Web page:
Thursday, November 14, 2013

Why Radio Needs A Song Writers Chart

You could tell from my last post:  I don't think David Ross' new songwriters top 60 chart should be used as a source of content on the air.


When a song becomes a hit - which is to say that it's "a favorite, a song I like a lot and if it came on radio, I'd turn it up" - it no longer belongs to the writer. 

Now, it's owned by the listener, each one of whom has her own personal meaning to its message and story.

I don't watch music videos for that reason. 

They make the meaning of songs too literal, changing the perspective from the one inside my head to someone else's and it's almost always "less" than it was when I first heard it, projecting my own personal video on the screen inside my imagination.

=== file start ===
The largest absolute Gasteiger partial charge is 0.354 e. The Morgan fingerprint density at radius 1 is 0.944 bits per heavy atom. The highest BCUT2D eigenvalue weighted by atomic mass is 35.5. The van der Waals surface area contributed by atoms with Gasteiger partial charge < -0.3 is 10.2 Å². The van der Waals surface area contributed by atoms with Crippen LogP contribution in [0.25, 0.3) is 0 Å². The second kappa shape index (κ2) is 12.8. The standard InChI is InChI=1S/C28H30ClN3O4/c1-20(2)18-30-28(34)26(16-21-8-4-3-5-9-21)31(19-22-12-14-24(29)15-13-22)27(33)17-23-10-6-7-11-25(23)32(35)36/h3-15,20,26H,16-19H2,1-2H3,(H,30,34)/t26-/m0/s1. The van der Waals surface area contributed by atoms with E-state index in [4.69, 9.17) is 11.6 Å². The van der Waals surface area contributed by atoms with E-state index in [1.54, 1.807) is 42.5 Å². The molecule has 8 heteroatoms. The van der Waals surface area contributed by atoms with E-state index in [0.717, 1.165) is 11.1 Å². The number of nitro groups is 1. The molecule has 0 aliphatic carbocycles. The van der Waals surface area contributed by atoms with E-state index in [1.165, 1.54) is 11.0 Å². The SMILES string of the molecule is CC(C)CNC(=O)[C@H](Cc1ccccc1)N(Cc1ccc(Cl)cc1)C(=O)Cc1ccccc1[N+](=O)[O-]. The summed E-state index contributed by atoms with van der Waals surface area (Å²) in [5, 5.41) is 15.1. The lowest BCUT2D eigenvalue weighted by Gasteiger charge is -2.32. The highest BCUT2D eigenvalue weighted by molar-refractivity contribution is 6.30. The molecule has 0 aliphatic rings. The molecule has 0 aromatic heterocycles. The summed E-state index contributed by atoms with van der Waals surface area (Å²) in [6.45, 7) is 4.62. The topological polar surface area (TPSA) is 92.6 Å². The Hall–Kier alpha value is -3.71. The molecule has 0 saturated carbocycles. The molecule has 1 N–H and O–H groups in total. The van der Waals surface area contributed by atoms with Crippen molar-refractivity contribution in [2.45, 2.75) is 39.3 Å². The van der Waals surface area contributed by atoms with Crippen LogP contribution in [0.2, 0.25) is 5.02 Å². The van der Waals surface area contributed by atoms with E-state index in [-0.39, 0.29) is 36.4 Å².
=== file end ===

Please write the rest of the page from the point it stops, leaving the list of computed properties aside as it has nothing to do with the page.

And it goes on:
Radio's power comes from intimacy and theater of the mind. 

The best music takes full advantage of that.  It is the basis of the art great songwriters practice better than anyone.

That is why all of the music business - including radio - needs a song writers chart. 

There's a lot to learn from those folks who rank at the top.

They possess a list with a lot of secrets worth studying.

A great performance by a sensational artist of an average song simply won't perform as well as an average singer doing a mediocre version of a simply terrific song.

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